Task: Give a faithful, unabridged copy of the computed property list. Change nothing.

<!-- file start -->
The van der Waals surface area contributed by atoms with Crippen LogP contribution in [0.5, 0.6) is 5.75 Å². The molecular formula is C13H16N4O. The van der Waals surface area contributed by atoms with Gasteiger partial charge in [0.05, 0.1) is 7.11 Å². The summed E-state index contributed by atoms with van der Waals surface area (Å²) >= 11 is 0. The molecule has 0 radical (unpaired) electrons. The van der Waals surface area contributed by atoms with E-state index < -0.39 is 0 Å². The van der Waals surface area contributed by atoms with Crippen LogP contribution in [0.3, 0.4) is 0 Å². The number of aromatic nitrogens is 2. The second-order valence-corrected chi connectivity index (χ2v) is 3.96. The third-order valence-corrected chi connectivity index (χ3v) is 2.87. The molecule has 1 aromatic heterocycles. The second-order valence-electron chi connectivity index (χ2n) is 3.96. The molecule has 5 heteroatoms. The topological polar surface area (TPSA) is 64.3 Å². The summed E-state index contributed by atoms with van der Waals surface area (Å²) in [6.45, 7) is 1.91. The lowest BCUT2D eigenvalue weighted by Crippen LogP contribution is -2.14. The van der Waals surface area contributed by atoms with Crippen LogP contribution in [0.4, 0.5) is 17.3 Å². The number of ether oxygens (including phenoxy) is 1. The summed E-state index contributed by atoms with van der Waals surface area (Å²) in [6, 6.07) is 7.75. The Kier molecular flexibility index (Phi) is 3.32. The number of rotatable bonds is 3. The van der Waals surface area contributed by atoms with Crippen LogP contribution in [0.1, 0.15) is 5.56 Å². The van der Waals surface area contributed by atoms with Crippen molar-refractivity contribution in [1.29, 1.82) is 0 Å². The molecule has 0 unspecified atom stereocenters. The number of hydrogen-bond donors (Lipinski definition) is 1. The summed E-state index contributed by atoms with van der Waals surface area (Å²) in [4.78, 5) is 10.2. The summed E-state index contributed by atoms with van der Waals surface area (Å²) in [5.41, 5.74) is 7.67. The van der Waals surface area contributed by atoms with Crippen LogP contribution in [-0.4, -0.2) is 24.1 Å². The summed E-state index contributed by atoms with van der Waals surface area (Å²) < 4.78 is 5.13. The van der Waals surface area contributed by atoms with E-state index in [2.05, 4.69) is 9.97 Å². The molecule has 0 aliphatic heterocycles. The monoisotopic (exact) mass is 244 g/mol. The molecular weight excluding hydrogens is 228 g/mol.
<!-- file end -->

The van der Waals surface area contributed by atoms with Crippen LogP contribution in [0.5, 0.6) is 5.75 Å². The molecular formula is C13H16N4O. The van der Waals surface area contributed by atoms with Gasteiger partial charge in [0.05, 0.1) is 7.11 Å². The summed E-state index contributed by atoms with van der Waals surface area (Å²) >= 11 is 0. The molecule has 0 radical (unpaired) electrons. The van der Waals surface area contributed by atoms with E-state index < -0.39 is 0 Å². The van der Waals surface area contributed by atoms with Crippen LogP contribution in [0.3, 0.4) is 0 Å². The number of aromatic nitrogens is 2. The second-order valence-corrected chi connectivity index (χ2v) is 3.96. The third-order valence-corrected chi connectivity index (χ3v) is 2.87. The molecule has 1 aromatic heterocycles. The second-order valence-electron chi connectivity index (χ2n) is 3.96. The molecule has 5 heteroatoms. The topological polar surface area (TPSA) is 64.3 Å². The summed E-state index contributed by atoms with van der Waals surface area (Å²) in [6.45, 7) is 1.91. The lowest BCUT2D eigenvalue weighted by Crippen LogP contribution is -2.14. The van der Waals surface area contributed by atoms with Crippen LogP contribution in [0.4, 0.5) is 17.3 Å². The number of ether oxygens (including phenoxy) is 1. The summed E-state index contributed by atoms with van der Waals surface area (Å²) in [6, 6.07) is 7.75. The Kier molecular flexibility index (Phi) is 3.32. The number of rotatable bonds is 3. The van der Waals surface area contributed by atoms with Crippen LogP contribution in [0.1, 0.15) is 5.56 Å². The van der Waals surface area contributed by atoms with Crippen molar-refractivity contribution in [1.29, 1.82) is 0 Å². The molecule has 0 unspecified atom stereocenters. The number of hydrogen-bond donors (Lipinski definition) is 1. The summed E-state index contributed by atoms with van der Waals surface area (Å²) in [4.78, 5) is 10.2. The summed E-state index contributed by atoms with van der Waals surface area (Å²) in [5.41, 5.74) is 7.67. The van der Waals surface area contributed by atoms with Crippen LogP contribution in [-0.4, -0.2) is 24.1 Å². The summed E-state index contributed by atoms with van der Waals surface area (Å²) < 4.78 is 5.13. The van der Waals surface area contributed by atoms with E-state index in [2.05, 4.69) is 9.97 Å². The molecule has 0 aliphatic heterocycles. The monoisotopic (exact) mass is 244 g/mol. The molecular weight excluding hydrogens is 228 g/mol.